Businesses are expected to undergo a lot of growth in 2023, according to Forbes. From drastic changes in how investors are approaching new deals, to the emergence of more new technologies that will affect how businesses operate, a lot is going on.
Deciding early on what strategy your business will take in 2023 can encourage you to maintain focus on your goals and reach success. Feeling like that’s still a lot to do? Quarterly planning might be able to help.
- What is quarterly planning?
- Why is quarterly planning important?
- The difference between quarterly and annual planning
- How to run a quarterly planning meeting
- Free quarterly planning template
- Frequently asked questions about quarterly planning
What is quarterly planning?
Many companies choose to operate in quarters, meaning they use three-month periods for planning and tracking projects. Within this three-month window, the team sets specific goals that it hopes to achieve within that time. Across a fiscal year, there are four quarters, so ideally, each quarter seeks more progress or a higher end goal (i.e., higher sales quota) than the previous quarter. At the end of all four quarters, the team should meet the annual goal. The standard organization of quarters is:
- January, February, and March are the first quarter
- April, May, and June are the second quarter
- July, August, and September are the third quarter
- October, November, and December are the fourth quarter
Note that the organization of quarters may differ at your company based on when your fiscal year starts and ends.
Why is quarterly planning important?
Many teams prefer working with quarters for several reasons. First, imagining how you’ll tackle an entire fiscal year is a daunting task. However, looking at three-month segments feels a whole lot more manageable. You can also opt to look at quarterly planning as breaking out four stages of a year-long plan (each quarter is one “stage” within the fiscal year plan). This is incredibly helpful for managers who need to break down a complex strategy into actionable, tactical goals for their team. As a bonus, having goals to achieve by the end of each quarter keeps the team’s adrenaline high and provides more opportunities to incentivize employees. In quarterly planning, you offer your team at least four times a year to receive incentives, rather than just once at the end of the fiscal year.
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The difference between quarterly and annual planning
On one hand, annual planning looks at all the things that need to be completed by the end of the fiscal year. It doesn’t necessarily break out specific execution and implementation plans for a specific period. As such, it can be more difficult to measure progress or success. On the other hand, quarter plans are three-month segments of work with end goals that need to be completed at the end of each quarter. Quarterly plans are more specific and tactical, as they fit into the overarching, strategic annual plans.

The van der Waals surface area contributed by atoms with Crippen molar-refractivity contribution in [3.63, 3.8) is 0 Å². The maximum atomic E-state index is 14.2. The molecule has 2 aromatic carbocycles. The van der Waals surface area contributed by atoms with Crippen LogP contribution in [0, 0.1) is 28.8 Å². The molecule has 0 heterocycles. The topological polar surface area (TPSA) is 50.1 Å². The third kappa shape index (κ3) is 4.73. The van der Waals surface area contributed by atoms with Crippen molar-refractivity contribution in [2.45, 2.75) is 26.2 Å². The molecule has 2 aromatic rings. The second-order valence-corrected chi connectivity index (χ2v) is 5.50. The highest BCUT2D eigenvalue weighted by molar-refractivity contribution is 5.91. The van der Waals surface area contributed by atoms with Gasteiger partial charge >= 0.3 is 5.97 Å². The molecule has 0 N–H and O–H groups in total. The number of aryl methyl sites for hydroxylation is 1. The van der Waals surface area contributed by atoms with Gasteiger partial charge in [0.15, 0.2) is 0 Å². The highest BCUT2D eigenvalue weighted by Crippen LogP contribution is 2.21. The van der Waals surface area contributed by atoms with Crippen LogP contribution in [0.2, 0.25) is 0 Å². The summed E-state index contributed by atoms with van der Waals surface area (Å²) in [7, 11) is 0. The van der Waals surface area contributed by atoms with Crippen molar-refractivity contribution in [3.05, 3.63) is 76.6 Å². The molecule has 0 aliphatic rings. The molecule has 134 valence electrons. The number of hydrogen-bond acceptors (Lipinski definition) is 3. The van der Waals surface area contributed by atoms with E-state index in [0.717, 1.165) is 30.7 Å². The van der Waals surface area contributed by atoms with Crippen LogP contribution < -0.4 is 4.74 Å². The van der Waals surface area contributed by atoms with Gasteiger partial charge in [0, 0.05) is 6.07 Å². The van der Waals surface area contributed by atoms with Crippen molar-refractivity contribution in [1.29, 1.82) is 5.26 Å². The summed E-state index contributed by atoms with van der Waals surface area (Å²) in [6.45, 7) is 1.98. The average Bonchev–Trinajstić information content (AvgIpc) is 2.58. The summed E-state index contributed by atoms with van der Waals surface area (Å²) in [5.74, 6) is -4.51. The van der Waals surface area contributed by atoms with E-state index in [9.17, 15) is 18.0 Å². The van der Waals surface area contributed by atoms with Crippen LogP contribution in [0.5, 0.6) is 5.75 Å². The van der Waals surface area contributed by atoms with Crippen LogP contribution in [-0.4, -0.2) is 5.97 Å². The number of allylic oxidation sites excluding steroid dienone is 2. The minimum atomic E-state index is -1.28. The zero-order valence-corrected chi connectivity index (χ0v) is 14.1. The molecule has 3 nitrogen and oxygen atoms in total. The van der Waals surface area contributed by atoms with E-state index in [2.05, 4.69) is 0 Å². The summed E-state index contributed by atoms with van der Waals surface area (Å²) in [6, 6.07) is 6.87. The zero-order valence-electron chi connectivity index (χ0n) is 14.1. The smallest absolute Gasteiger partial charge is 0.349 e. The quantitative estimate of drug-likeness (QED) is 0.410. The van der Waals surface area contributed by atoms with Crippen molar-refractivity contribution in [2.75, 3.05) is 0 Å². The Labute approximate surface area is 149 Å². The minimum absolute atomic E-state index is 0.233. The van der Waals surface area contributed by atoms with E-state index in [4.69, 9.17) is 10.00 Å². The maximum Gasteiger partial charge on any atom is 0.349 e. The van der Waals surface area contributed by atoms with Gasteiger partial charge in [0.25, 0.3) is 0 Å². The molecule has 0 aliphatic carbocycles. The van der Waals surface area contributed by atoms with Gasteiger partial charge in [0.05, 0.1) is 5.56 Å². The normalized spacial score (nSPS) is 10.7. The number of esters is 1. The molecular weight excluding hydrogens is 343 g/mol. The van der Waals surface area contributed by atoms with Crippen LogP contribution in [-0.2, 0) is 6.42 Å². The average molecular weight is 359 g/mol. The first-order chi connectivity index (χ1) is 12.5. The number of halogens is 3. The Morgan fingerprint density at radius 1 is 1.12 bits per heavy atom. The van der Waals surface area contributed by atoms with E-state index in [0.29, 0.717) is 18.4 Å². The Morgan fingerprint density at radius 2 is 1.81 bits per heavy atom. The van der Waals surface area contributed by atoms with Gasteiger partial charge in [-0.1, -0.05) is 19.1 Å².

How to run a quarterly planning meeting
- State the meeting purpose
- Review the previous year
- Brainstorm for the year ahead
- Keep budget and benchmarks in mind
- Create objectives
- Set timelines and action items
- Delegate tasks
1State the meeting purpose
It’s essential to know why you’re running or attending any meeting. If you’re joining a call without a plan, you likely won’t get the information or have the conversation that was originally needed. In other words, it will be time wasted.
Declaring the meeting purpose in a statement helps you and your attendees make the most of your time together since it allows all meeting participants to prepare relevant talking points and add them to a shared meeting agenda, and reminds them to bring any documents—like progress reports, strategic goal maps, or resource requirement lists—that need to be presented on the call.
2Review the previous year
Looking back at the previous year and quarter helps plan for the future. Take a bit of time early in your meeting to discuss:
- What went well? Why did this go so well?
- What went wrong? What caused the issues?
- If you could go back and make changes, what would you do differently?
- How will we apply those learnings in our next quarter?
It’s important to get thoughts on these questions from every member of your team, as they may each have different insights and learnings. It might also be helpful to ask your team to prepare presentations or reports of progress in the past year. Not only can this boost motivation to see how far your team has come so far, but it can also provide benchmarks for improvement in the next quarter.
3Brainstorm for the year ahead
Brainstorming can happen in a lot of ways. Depending on your team’s size and their various personalities, you might choose one of many ways to brainstorm ideas for the year ahead. Try to choose a brainstorming method that encourages all meeting attendees to speak up, especially if the activities in the next year will greatly impact their day-to-day work. Some things to start thinking about are:
- What activities do we want to conduct in the next year?
- What problems do we want to solve?
- What risks are we willing to take?
- What information have we learned that we can find a way to use?
4Keep budget and benchmarks in mind